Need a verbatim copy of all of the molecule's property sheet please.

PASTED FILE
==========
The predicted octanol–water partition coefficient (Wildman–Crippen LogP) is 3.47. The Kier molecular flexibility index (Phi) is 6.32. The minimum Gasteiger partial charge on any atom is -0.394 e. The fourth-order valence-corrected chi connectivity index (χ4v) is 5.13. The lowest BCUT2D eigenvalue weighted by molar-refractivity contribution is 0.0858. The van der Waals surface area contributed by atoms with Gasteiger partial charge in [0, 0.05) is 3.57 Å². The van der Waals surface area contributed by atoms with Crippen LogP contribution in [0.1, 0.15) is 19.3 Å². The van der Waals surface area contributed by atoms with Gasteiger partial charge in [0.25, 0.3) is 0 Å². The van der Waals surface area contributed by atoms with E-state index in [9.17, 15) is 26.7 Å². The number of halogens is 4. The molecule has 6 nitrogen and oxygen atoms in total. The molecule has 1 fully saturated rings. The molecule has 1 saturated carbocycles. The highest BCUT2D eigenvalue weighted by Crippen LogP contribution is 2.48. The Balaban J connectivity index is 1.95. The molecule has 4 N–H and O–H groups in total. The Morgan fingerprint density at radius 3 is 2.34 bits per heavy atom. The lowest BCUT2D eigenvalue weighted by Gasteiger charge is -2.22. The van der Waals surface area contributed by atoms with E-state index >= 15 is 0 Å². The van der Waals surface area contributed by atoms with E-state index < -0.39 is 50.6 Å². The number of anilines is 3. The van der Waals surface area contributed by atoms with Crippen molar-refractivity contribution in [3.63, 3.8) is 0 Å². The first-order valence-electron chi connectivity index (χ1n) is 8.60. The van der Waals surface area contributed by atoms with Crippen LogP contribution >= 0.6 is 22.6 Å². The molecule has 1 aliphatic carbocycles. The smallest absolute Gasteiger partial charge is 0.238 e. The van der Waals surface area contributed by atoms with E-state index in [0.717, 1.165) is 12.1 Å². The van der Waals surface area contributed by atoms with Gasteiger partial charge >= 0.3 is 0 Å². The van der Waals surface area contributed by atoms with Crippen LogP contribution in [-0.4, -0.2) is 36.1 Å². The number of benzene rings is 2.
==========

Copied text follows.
The predicted octanol–water partition coefficient (Wildman–Crippen LogP) is 3.47. The Kier molecular flexibility index (Phi) is 6.32. The minimum Gasteiger partial charge on any atom is -0.394 e. The fourth-order valence-corrected chi connectivity index (χ4v) is 5.13. The lowest BCUT2D eigenvalue weighted by molar-refractivity contribution is 0.0858. The van der Waals surface area contributed by atoms with Gasteiger partial charge in [0, 0.05) is 3.57 Å². The van der Waals surface area contributed by atoms with Crippen LogP contribution in [0.1, 0.15) is 19.3 Å². The van der Waals surface area contributed by atoms with Gasteiger partial charge in [0.25, 0.3) is 0 Å². The van der Waals surface area contributed by atoms with E-state index in [9.17, 15) is 26.7 Å². The number of halogens is 4. The molecule has 6 nitrogen and oxygen atoms in total. The molecule has 1 fully saturated rings. The molecule has 1 saturated carbocycles. The highest BCUT2D eigenvalue weighted by Crippen LogP contribution is 2.48. The Balaban J connectivity index is 1.95. The molecule has 4 N–H and O–H groups in total. The Morgan fingerprint density at radius 3 is 2.34 bits per heavy atom. The lowest BCUT2D eigenvalue weighted by Gasteiger charge is -2.22. The van der Waals surface area contributed by atoms with E-state index >= 15 is 0 Å². The van der Waals surface area contributed by atoms with E-state index < -0.39 is 50.6 Å². The number of anilines is 3. The van der Waals surface area contributed by atoms with Crippen molar-refractivity contribution in [3.63, 3.8) is 0 Å². The first-order valence-electron chi connectivity index (χ1n) is 8.60. The van der Waals surface area contributed by atoms with Crippen LogP contribution >= 0.6 is 22.6 Å². The molecule has 1 aliphatic carbocycles. The smallest absolute Gasteiger partial charge is 0.238 e. The van der Waals surface area contributed by atoms with E-state index in [0.717, 1.165) is 12.1 Å². The van der Waals surface area contributed by atoms with Gasteiger partial charge >= 0.3 is 0 Å². The van der Waals surface area contributed by atoms with Crippen LogP contribution in [-0.4, -0.2) is 36.1 Å². The number of benzene rings is 2.